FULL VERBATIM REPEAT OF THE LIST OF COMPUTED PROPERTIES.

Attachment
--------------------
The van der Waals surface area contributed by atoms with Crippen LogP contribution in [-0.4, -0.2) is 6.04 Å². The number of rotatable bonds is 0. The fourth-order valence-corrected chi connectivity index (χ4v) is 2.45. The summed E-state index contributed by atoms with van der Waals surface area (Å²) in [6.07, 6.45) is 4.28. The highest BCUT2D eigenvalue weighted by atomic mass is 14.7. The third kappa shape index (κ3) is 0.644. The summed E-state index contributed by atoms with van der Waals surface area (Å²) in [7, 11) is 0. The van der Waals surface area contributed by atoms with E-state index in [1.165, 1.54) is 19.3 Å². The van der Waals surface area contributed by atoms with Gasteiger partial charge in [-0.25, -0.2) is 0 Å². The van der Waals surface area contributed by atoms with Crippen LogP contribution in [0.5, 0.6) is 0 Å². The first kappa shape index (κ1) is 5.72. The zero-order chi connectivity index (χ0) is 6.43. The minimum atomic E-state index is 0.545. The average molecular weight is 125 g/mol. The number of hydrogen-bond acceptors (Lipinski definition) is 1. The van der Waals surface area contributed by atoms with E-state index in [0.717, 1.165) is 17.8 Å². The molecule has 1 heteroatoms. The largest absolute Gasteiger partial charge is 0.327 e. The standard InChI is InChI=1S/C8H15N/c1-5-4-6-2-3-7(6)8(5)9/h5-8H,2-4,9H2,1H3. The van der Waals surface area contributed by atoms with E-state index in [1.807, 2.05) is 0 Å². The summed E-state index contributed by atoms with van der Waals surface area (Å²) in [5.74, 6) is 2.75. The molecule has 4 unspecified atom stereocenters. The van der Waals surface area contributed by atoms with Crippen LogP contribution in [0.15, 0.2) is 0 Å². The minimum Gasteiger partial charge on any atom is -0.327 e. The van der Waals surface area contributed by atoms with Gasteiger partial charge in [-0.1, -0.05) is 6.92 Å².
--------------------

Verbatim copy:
The van der Waals surface area contributed by atoms with Crippen LogP contribution in [-0.4, -0.2) is 6.04 Å². The number of rotatable bonds is 0. The fourth-order valence-corrected chi connectivity index (χ4v) is 2.45. The summed E-state index contributed by atoms with van der Waals surface area (Å²) in [6.07, 6.45) is 4.28. The highest BCUT2D eigenvalue weighted by atomic mass is 14.7. The third kappa shape index (κ3) is 0.644. The summed E-state index contributed by atoms with van der Waals surface area (Å²) in [7, 11) is 0. The van der Waals surface area contributed by atoms with E-state index in [1.165, 1.54) is 19.3 Å². The van der Waals surface area contributed by atoms with Gasteiger partial charge in [-0.25, -0.2) is 0 Å². The van der Waals surface area contributed by atoms with Crippen LogP contribution in [0.5, 0.6) is 0 Å². The first kappa shape index (κ1) is 5.72. The zero-order chi connectivity index (χ0) is 6.43. The minimum atomic E-state index is 0.545. The average molecular weight is 125 g/mol. The number of hydrogen-bond acceptors (Lipinski definition) is 1. The van der Waals surface area contributed by atoms with E-state index in [0.717, 1.165) is 17.8 Å². The molecule has 1 heteroatoms. The largest absolute Gasteiger partial charge is 0.327 e. The standard InChI is InChI=1S/C8H15N/c1-5-4-6-2-3-7(6)8(5)9/h5-8H,2-4,9H2,1H3. The van der Waals surface area contributed by atoms with E-state index in [1.807, 2.05) is 0 Å². The summed E-state index contributed by atoms with van der Waals surface area (Å²) in [5.74, 6) is 2.75. The molecule has 4 unspecified atom stereocenters. The van der Waals surface area contributed by atoms with Crippen LogP contribution in [0.15, 0.2) is 0 Å². The minimum Gasteiger partial charge on any atom is -0.327 e. The van der Waals surface area contributed by atoms with Gasteiger partial charge in [-0.1, -0.05) is 6.92 Å².